This past week was the 8th anniversary of the iPhone and it’s pretty mind-numbing to think how far we’ve come since that amazing unveiling. I was an original owner of that first iPhone and I can distinctly remember feeling that I had something very special in my hands – little did I know that I’d be building apps for this device and the Apple ecosystem a few years later.
The gap between what we had then, on the version 1.0, and what we have now with version 6 of the product is wide as it is deep. It changed an industry and no one would buy version 1.0 today considering how different the market is.
I think we also forget how long it took Apple to get features in place that we all considered “standard” at the time. For instance, it took Apple 3 full years to get Copy and Paste built into the operating system and functional.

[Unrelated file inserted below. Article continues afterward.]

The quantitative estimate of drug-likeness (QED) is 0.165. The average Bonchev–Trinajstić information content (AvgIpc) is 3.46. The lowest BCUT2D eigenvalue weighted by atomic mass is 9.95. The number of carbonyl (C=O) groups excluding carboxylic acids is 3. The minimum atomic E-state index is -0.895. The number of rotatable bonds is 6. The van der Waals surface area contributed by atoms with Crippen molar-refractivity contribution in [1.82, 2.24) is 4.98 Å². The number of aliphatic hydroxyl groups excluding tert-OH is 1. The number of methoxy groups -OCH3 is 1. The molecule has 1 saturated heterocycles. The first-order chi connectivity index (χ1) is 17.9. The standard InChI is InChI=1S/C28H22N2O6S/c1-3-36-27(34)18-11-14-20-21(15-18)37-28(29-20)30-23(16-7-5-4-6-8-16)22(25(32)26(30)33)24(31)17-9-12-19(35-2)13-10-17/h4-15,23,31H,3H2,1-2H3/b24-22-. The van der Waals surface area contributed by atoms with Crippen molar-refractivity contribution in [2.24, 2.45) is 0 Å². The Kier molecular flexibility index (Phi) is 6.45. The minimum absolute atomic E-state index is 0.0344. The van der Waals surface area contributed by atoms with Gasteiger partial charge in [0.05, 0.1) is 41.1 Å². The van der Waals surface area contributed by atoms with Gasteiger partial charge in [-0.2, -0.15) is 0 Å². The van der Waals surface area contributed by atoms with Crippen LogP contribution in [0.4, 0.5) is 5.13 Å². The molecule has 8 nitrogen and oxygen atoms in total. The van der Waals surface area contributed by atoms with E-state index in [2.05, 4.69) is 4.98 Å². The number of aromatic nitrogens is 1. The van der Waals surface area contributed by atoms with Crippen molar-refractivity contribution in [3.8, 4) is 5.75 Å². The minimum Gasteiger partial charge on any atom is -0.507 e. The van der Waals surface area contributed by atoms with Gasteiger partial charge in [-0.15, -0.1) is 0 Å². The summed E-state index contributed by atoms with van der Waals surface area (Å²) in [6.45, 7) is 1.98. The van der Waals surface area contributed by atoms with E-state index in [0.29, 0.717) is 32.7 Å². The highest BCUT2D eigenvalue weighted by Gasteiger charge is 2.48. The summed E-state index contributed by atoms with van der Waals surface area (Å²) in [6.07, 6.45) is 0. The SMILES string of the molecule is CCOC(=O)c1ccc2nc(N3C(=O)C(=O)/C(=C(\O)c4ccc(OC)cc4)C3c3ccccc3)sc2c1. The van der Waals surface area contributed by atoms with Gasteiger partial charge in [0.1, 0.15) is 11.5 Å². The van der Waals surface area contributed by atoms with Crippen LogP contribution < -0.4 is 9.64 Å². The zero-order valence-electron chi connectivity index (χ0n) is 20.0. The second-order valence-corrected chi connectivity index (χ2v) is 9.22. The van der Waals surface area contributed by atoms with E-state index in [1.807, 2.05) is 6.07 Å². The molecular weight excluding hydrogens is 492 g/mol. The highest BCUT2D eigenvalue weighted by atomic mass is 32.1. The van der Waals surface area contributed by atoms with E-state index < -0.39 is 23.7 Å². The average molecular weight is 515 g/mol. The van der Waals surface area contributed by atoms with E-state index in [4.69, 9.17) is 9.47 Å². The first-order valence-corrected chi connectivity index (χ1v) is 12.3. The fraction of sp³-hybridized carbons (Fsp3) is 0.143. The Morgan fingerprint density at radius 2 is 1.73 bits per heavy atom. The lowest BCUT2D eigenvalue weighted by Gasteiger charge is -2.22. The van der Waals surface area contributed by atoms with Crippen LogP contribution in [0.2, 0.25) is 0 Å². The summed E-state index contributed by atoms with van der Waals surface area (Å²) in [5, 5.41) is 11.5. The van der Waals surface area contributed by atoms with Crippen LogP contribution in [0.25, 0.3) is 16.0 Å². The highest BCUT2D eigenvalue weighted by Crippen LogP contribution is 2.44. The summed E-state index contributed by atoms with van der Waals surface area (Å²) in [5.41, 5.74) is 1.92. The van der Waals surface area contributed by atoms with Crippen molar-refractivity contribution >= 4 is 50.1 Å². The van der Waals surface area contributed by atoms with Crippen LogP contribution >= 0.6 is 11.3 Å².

3… long… years…
Did people still buy the product and make it a success? Yes, and they did in droves. I bought every single iteration to date. Was I angry with the lack of some “standard” features? Not really. I accepted it as fact and believed that they were going to implement those things in due time.
I feel nostalgic and I also feel hope when I think about Apple’s story with Copy and Paste for the iPhone. That’s because there are a hundred features that I’m considering for Desk, many that some users and customers consider “standard.”
I’m not Apple and I don’t have the respect, the resources, the historical precedent to warrant that type of trust from users but I hope to align myself with a model that works so that I can deliver what I know the users want and balance it with what we really need.
It takes time to build a great product and like Apple’s first iPhone they didn’t get it “right” nor “perfect” the first time out the gate. That’s my story too and I’m constantly refining it to make it even better.
I hope the community and my customers enjoy the process and especially the story of the app as much as they enjoy the app itself.